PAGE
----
An ambassador smeared
Obama's man in Belgium faces calls for his firing after factual remarks on Israel and anti-Semitism
(Salon.com) -- by Justin Elliott --
The U.S. ambassador to Belgium, Howard Gutman, is facing an intense campaign by hard-line pro-Israel voices in the U.S. who want him fired over remarks he made about anti-Semitism late last month.
Gutman, an Obama fundraiser turned ambassador, as well as a Jew and child of a Holocaust survivor, was addressing a Brussels conference devoted to combating anti-Semitism in Europe last month when he launched into a discussion of the relationship between the Israel-Palestine conflict and tensions between Muslims and Jews.
The first thing to note about the Gutman affair – which has now prompted Mitt Romney and Newt Gingrich, as well as pundits at Commentary and elsewhere to call for his firing – is that the initial reaction was based on a woefully inaccurate account of his remarks...
The core point that has so many pundits on the right upset is the link between the Israel-Palestine conflict and anti-Semitism. On this, Adam Serwer at Mother Jones makes the crucial point: “Gutman’s suggestion that anti-Semitism would subside if a solution to the Israeli-Palestinian conflict could be reached isn’t the same as saying Israelis or Jews are ‘responsible’ for anti-Semitism.”
As it turns out, there is rigorous research that backs up Gutman’s point — that of, in his words, “tension, hatred and sometimes even violence between some members of Muslim communities or Arab immigrant groups and Jews … largely born of and reflecting the tension between Israel, the Palestinian Territories and neighboring Arab states in the Middle East over the continuing Israeli-Palestinian problem.”
The Community Service Trust is a thoroughly mainstream British organization that specializes in the study of anti-Semitism and providing security for Jews. The group publishes an annual survey on anti-Semitic incidents in the U.K., and its most recent study (.pdf) would seem to vindicate Gutman.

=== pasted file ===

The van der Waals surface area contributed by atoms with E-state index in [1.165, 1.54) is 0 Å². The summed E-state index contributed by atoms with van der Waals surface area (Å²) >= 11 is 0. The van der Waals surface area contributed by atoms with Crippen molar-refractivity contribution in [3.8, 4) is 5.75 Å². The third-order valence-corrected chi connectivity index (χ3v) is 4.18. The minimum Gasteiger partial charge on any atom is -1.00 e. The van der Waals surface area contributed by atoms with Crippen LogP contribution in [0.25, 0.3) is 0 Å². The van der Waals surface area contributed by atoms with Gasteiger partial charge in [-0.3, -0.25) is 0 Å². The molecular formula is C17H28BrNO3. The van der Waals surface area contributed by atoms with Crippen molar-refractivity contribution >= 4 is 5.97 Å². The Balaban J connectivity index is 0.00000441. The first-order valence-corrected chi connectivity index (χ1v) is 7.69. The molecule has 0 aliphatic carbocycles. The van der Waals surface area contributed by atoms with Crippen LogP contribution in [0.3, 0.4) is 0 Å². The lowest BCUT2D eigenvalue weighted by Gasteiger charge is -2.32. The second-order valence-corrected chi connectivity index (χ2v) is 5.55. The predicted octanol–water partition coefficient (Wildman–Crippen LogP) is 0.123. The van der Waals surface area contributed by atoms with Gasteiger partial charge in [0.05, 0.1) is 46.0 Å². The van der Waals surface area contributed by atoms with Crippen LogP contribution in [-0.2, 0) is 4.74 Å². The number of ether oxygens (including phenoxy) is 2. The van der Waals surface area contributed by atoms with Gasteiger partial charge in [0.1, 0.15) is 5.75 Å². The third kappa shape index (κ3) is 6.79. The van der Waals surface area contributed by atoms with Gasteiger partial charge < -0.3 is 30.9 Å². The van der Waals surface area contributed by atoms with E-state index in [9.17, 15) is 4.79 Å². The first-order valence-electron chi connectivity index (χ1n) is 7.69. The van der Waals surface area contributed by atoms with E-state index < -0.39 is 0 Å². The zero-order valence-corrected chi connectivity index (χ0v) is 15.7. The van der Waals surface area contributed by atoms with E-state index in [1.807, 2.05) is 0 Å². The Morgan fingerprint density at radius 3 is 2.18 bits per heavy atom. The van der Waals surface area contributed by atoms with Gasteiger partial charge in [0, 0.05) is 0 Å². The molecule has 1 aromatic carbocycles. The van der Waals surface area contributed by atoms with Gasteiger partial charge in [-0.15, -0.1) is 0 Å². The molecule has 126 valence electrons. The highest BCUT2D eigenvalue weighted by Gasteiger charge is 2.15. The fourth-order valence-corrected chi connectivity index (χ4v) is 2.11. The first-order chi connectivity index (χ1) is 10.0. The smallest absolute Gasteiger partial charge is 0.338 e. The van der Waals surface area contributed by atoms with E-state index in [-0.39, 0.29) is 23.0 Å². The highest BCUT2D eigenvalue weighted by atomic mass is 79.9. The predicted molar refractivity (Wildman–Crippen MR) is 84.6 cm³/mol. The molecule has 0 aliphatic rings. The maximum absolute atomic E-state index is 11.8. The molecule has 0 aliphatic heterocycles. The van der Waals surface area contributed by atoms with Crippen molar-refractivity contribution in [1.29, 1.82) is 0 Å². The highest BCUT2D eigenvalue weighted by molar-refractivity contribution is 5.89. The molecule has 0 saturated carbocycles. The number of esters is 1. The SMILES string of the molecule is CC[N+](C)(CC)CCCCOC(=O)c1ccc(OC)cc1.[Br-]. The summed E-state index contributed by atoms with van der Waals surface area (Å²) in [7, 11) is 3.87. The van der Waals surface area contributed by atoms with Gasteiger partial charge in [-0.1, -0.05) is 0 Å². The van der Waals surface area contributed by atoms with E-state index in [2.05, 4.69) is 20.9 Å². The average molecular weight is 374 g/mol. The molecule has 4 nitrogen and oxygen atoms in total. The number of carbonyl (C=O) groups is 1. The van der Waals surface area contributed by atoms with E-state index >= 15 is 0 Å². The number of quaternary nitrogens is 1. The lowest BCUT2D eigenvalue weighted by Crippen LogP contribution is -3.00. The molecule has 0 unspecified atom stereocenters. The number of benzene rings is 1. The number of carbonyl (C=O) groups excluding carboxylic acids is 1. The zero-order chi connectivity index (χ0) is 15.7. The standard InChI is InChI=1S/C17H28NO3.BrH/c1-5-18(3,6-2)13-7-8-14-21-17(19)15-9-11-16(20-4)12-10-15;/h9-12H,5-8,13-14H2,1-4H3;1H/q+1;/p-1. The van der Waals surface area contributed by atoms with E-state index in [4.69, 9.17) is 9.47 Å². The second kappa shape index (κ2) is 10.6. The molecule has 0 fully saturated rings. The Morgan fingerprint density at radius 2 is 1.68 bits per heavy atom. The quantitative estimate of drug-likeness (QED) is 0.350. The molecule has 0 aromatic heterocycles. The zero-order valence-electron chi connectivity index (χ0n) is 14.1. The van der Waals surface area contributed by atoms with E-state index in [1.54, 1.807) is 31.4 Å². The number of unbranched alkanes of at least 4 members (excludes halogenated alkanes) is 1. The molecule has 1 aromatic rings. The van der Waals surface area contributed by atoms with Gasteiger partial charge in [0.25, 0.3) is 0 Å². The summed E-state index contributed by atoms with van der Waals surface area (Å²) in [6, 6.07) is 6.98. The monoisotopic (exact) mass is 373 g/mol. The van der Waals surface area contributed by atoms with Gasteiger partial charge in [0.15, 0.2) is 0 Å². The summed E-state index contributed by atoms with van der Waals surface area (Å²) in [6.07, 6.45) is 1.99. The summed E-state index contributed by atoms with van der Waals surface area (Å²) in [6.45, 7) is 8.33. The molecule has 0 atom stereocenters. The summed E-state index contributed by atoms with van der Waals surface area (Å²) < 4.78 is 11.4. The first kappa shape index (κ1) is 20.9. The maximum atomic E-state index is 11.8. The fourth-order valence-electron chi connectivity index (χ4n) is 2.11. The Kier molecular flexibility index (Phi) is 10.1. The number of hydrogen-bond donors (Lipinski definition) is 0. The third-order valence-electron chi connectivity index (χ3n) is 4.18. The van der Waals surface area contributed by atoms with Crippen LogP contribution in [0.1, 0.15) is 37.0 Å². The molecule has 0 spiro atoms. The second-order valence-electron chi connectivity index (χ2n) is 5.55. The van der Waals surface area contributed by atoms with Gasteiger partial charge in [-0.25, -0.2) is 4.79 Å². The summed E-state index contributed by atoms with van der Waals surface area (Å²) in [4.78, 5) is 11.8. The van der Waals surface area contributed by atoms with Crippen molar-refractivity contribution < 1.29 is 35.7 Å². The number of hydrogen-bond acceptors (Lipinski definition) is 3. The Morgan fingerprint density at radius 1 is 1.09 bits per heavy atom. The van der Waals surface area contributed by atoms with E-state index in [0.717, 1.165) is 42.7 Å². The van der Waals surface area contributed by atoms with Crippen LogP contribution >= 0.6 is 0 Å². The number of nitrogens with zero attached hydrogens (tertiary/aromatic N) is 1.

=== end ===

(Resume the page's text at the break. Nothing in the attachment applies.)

It notes what happened after the IDF killed nine pro-Palestinian activists on a flotilla to break the Gaza blockade in May 2010:
The only significant trigger event in 2010 occurred when Israeli forces boarded a flotilla of ships bearing pro-Palestinian activists who were trying to break the Israeli naval blockade of Gaza; nine activists were killed during the subsequent on-board clashes. Reactions to this episode led to a monthly total of 81 antisemitic incidents in the UK in June 2010, compared to 49 in June 2009, when there was no comparable trigger event.And it also discusses the number of anti-Semitic incidents in 2009, the year of the Israeli bombing campaign in Gaza:
The record total [of anti-Semitic incidents] in 2009 was triggered by reactions to the Gaza conflict in January of that year, which led to record numbers of incidents in January and February 2009.Those two points show a correlation between flare-ups in the Middle East and anti-Semitism. But what about causation?
The report explores this complicated question:
Clearly, it would not be acceptable to define all anti-Israel activity as antisemitic; but it cannot be ignored that much contemporary antisemitism takes place in the context of, or is motivated by, extreme feelings over the Israel/Palestine issue. Drawing out these distinctions, and deciding on where the dividing lines lie, is one of the most difficult areas of CST’s work in recording and analysing hate crime.This point by Community Service Trust echoes Gutman’s sentiments almost exactly. And it shows the Gutman affair is more about driving a particular narrative about tensions between the Obama administration and Israel than it is about any supposedly controversial remarks...MORE...LINK
Post a Comment